“No, you filthy little fish. She just walked the streets so she wouldn’t be home with me,” I exclaimed.

“It sounds like to me that you’re struggling with an Oedipus Complex,” he concluded.

“And what the hell does that mean?” I questioned.

The fish shifted in his seat as he leaned back in a relaxing pose. “The Oedipus Complex is a child’s desire, that the mind keeps in the unconscious via dynamic repression, to have sexual relations with the parent of the opposite sex. You wanted a deeper love with your mother.”

“You’re a sick, sick bass. I oughta gut you right here,” I snarled through my gritted teeth. “What the hell do they teach you down there in those schools you swim in? I think we’re done here. You’re going back in that cooler.”

I began to move towards the fish to end the banter.

“It’s not your fault, Jeff,” the fish whispered.

I stopped. I didn’t believe him. He was just trying to save his life. I picked up the knife and began to approach him again. The boat gently rocked as I try to maintain my footing, taking shorter steps.

“The soup tragedy,” the bass murmured, “It wasn’t your fault, Jeff. It wasn’t your fault.”

“My mother doesn’t love me,” I cried out.

“But she does, Jeff,” the fish strongly stated. “When was the last time you saw her?”

“Shut up!” I screamed.

“When was the last time you saw her, Jeff?!” the bass yelled back.

“This morning,” I stammered. “Before I left. I brought her some Tupperware and told her I was going fishing,”

“And what did she say?” he asked.

“Nothing,” I responded.

“What did she say, Jeff?” the bass pushed.

“Damn it! She didn’t say anything,” I squirmed.

“Come on, Jeff. What did she say?” asked the giant guppy.

I began to choke up. “She said I was too stupid to catch a fish. She said that even the dumbest fish could outsmart an idiot like me.”

“I get it, Jeff. You’re hoping you can go back to your mother’s house with a beautiful fish in your hands and present it to her. Show her you’re no dummy. You’re hoping after that, just maybe, your mother will love you?”

Exacerbated, I slowly nodded.

“It’s not your fault. It’s not up to you to try and get your mother to love you. Never focus on the things you can’t control. What you can control is loving your mother and, maybe over time, she’ll give you the love you have longed for.”

“You think?” I hopefully asked.

“I do. You are a good person. It wasn’t your fault. I need you to say that,” he said.

I sat there thinking about it. Suddenly, I felt a wave of all of my guilt and remorse explode from my body. I felt new again. Reborn. I began to cry, “It wasn’t my fault. It wasn’t my fault.” I fell next to the fish and buried my head into his scaly chest.

I felt his fins pat me on the back. “It’s okay. Everything is going to be alright,” he assured. “We’ve had a wonderful break through today.”

The catharsis was amazing. I was a new man again.

“Do you think my mother will hug and kiss me when she sees the fish I brought her?” I asked.

“Excuse me?” the fish replied.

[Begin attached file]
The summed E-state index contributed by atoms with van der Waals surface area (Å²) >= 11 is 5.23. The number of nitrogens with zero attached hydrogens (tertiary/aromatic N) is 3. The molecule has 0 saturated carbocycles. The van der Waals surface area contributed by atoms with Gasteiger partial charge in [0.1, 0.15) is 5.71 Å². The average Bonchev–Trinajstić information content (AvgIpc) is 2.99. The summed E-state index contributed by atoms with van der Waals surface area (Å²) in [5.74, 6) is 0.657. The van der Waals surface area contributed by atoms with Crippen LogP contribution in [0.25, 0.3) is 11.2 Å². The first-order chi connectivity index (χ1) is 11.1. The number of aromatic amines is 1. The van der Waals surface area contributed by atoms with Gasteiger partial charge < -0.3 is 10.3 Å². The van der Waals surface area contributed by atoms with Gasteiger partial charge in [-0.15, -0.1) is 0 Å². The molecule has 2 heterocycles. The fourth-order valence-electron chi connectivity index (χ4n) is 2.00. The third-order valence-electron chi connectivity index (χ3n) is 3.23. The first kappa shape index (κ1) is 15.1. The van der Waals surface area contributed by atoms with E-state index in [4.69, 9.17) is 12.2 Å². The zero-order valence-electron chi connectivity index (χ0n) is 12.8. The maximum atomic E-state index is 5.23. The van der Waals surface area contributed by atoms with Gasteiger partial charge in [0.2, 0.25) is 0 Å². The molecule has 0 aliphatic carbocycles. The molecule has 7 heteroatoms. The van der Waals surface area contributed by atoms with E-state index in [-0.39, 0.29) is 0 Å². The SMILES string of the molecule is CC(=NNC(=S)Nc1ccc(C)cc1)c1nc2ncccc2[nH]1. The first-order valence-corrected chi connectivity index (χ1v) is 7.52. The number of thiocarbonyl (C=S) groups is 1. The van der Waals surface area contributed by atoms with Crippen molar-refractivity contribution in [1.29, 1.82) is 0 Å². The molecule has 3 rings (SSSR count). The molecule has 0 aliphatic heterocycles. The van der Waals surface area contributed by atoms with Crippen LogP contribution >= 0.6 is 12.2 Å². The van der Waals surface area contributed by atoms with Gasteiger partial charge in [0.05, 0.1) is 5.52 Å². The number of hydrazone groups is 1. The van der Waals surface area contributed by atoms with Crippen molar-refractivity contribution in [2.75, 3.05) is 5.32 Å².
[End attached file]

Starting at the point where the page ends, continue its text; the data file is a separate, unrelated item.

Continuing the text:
“You know, momma said I was too dumb to catch a fish and, well…,” I articulated.

“Have you not heard a god damn word I’ve said today?” the bass huffed. “This isn’t about bringing your mother home a fish. This is about your relationship with her. She just wants you to wrap your arms around her and tell her that you love her. That’s what this is all about. Damn it, Jeff. Go home, hug your mother and tell her how much you love her. And apologize for killing your father.”

“But you said that wasn’t my fault,” I queried.

“Well, in a way it was. But that’s not important. Your mother just wants to hear those words ‘I love you.’ You don’t need me or any other fish for that matter. This is about you, Jeff,” the fish stated with a warm smile.

“This is your journey.”

He was right. Love is the answer.

“So, I guess I won’t need you anymore?” I responded.

“No,” he said. “I’ve done my job here. Now it’s up to you to go find some reconciliation and some peace in your heart.”

We drank one last beer together and said our goodbyes. I hugged the fish, kissed him on his head and threw him overboard. Strange, before he hit the water I could’ve sworn I heard a giggle, but chalked it up to the wind. It didn’t matter. I had caught my fish.

That night I arrived at mother’s house. When she opened the door, I beamed with a smile. Without hesitation, I hugged her and told her how much I loved her. She pulled away and looked deep in my eyes and asked “Where the hell’s your fish?”

“Oh mother, what an extraordinary day I had. I caught a fish this big. Then we talked for hours… about you, me and father. Everything. It’s going to be alright. Everything’s going to be alright again,” I chirped.

Then, mother began to laugh in my face. “I knew you couldn’t catch a fish. How could you? At least a fish has a little brain. You got nothing.” She began to laugh harder. Her tobacco pipe breath scorching my cheeks. My eyes began to water then twitch. “Well don’t just stand there,” she snapped. “Get inside. The toilets clogged again. The plungers broke so I need you to reach down in the john hole and loosen everything up. And don’t ask me for any rubber gloves. There too damn expensive. Now get in there. Let’s see if you can do something right for a change.”

The last thing I remember was everything going black.

I sat in the cell with a priest. “Fish, alphabet soup, and a Twinkie? Kind of an odd last meal request,” Father McWiggins remarked.

“It’s the only thing I could think of,” I solemnly replied.

“I think the fish played ya,” McWiggins added.

“Looks that way,” I shrugged.

“Why did you do it, Jeff?” the priest asked. “Why did you mount your mother on a wall?”

“It just seemed like the thing to do at the time,” I sighed.

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by Jeff Charlebois

Cartoon Image of Jeff with a mic next to his book, "Life is a Funny Thing".